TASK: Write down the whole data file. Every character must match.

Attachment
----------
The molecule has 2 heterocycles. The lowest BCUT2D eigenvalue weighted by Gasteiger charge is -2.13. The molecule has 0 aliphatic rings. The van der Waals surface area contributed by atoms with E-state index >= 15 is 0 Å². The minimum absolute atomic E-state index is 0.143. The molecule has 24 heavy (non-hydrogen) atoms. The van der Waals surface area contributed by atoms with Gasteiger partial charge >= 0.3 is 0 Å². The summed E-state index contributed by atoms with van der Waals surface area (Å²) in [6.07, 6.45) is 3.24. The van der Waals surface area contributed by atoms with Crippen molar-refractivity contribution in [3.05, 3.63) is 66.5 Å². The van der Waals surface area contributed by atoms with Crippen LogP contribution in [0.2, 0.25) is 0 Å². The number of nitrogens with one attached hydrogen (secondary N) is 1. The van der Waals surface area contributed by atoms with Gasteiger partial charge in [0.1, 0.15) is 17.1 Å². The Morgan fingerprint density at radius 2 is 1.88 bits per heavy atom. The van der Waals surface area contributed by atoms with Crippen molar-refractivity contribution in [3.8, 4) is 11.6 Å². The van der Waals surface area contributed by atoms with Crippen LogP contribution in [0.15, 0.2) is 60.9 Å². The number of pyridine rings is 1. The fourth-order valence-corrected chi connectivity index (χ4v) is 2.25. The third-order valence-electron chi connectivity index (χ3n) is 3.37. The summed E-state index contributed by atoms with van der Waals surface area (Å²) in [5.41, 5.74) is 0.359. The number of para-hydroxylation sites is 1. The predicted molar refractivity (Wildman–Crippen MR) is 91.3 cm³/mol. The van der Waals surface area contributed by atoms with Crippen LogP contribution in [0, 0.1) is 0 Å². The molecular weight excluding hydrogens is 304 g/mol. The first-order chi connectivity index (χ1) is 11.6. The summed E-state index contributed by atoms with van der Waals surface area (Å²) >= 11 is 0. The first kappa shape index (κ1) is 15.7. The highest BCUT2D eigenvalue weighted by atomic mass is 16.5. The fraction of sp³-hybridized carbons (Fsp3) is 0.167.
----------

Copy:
The molecule has 2 heterocycles. The lowest BCUT2D eigenvalue weighted by Gasteiger charge is -2.13. The molecule has 0 aliphatic rings. The van der Waals surface area contributed by atoms with E-state index >= 15 is 0 Å². The minimum absolute atomic E-state index is 0.143. The molecule has 24 heavy (non-hydrogen) atoms. The van der Waals surface area contributed by atoms with Gasteiger partial charge >= 0.3 is 0 Å². The summed E-state index contributed by atoms with van der Waals surface area (Å²) in [6.07, 6.45) is 3.24. The van der Waals surface area contributed by atoms with Crippen molar-refractivity contribution in [3.05, 3.63) is 66.5 Å². The van der Waals surface area contributed by atoms with Crippen LogP contribution in [0.2, 0.25) is 0 Å². The number of nitrogens with one attached hydrogen (secondary N) is 1. The van der Waals surface area contributed by atoms with Gasteiger partial charge in [0.1, 0.15) is 17.1 Å². The Morgan fingerprint density at radius 2 is 1.88 bits per heavy atom. The van der Waals surface area contributed by atoms with Crippen molar-refractivity contribution in [3.8, 4) is 11.6 Å². The van der Waals surface area contributed by atoms with Crippen LogP contribution in [0.15, 0.2) is 60.9 Å². The number of pyridine rings is 1. The fourth-order valence-corrected chi connectivity index (χ4v) is 2.25. The third-order valence-electron chi connectivity index (χ3n) is 3.37. The summed E-state index contributed by atoms with van der Waals surface area (Å²) in [5.41, 5.74) is 0.359. The number of para-hydroxylation sites is 1. The predicted molar refractivity (Wildman–Crippen MR) is 91.3 cm³/mol. The van der Waals surface area contributed by atoms with Crippen LogP contribution in [0, 0.1) is 0 Å². The molecular weight excluding hydrogens is 304 g/mol. The first-order chi connectivity index (χ1) is 11.6. The summed E-state index contributed by atoms with van der Waals surface area (Å²) >= 11 is 0. The first kappa shape index (κ1) is 15.7. The highest BCUT2D eigenvalue weighted by atomic mass is 16.5. The fraction of sp³-hybridized carbons (Fsp3) is 0.167.